DTI and fMRI have their own limitations for determining connectivity strengths. A tensor is a basic model of water diffusion that is insufficiently complex for describing the intersection of multiple fiber populations within a voxel (Wedeen et al., 2008). DTI tractography therefore has limited ability to detect crossing fibers. Alternative diffusion weighted imaging methods like DSI collect data with more gradient directions and larger b-values. This enables the modeling of diffusion as a more complex ODF, which can better resolve the intravoxel crossing of fiber bundles. The corpus callosum can be difficult to fully resolve using DTI because of its crossing with the heavily myelinated corona radiata. Here we derived connectivity matrices from DTI tractography and thus may have slightly underestimated interhemispheric connectivity. Meanwhile, rs-fMRI functional connectivity robustly detects bilaterally symmetric functional connections (e.g., Damoiseaux et al., 2006). Future studies with DTI data, DSI data, and resting state fMRI data will be required to determine how variable the DTI/DSI interhemispheric connectivity measures are, and how these both relate to rs-fMRI connectivity strengths.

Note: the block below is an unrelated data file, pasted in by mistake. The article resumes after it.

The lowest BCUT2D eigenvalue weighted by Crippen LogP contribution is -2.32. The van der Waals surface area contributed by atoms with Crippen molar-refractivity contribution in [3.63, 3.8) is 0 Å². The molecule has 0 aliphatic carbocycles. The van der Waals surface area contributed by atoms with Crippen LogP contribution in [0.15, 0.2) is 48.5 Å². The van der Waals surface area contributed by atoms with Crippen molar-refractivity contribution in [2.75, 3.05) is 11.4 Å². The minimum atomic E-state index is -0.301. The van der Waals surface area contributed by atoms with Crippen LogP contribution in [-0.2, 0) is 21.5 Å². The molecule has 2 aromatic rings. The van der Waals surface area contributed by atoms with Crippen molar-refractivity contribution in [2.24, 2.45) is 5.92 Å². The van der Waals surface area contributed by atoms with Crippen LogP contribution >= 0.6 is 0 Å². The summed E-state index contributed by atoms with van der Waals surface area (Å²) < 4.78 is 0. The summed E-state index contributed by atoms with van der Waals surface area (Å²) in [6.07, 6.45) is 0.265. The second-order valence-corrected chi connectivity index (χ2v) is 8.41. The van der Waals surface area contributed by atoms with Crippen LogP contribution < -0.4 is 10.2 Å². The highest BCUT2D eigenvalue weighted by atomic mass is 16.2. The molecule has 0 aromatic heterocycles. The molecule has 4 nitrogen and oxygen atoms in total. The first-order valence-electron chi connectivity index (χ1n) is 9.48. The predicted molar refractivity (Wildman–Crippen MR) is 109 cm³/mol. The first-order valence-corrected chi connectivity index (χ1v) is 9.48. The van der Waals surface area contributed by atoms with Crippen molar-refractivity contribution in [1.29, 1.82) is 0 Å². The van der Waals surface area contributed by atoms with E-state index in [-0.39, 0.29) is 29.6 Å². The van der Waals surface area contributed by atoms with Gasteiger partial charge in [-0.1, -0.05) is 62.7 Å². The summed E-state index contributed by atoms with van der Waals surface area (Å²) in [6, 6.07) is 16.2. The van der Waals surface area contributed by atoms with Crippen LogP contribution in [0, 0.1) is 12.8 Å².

The comparison of nodal measures from functional and structural networks revealed mostly non-significant correlations. Importantly, the relationship tended to be non-significant regardless of the weighting scheme or weight threshold, suggesting that these factors do not highly influence the network measures. The only significant finding was a negative correlation of nodal participation coefficients in binary networks at a 20% weight threshold. In order to probe the relationship deeper, we examined the effects of all structural regional measures—degree, clustering, betweenness, regional efficiency, and participation—on functional participation using hierarchical regression. The most significant model for predicting functional participation included structural clustering (p = 3.15 × 10−6) and participation (2.61 × 10−7), both with negative coefficients. Thus, for binarized graphs thresholded at 20%, low structural diversity and sparse local connectivity related to higher functional diversity. A structural “connector” region is one that is sparsely connected and bridges between different areas of the network. In these networks, structural connector regions tended to functionally interact with multiple different functional modules.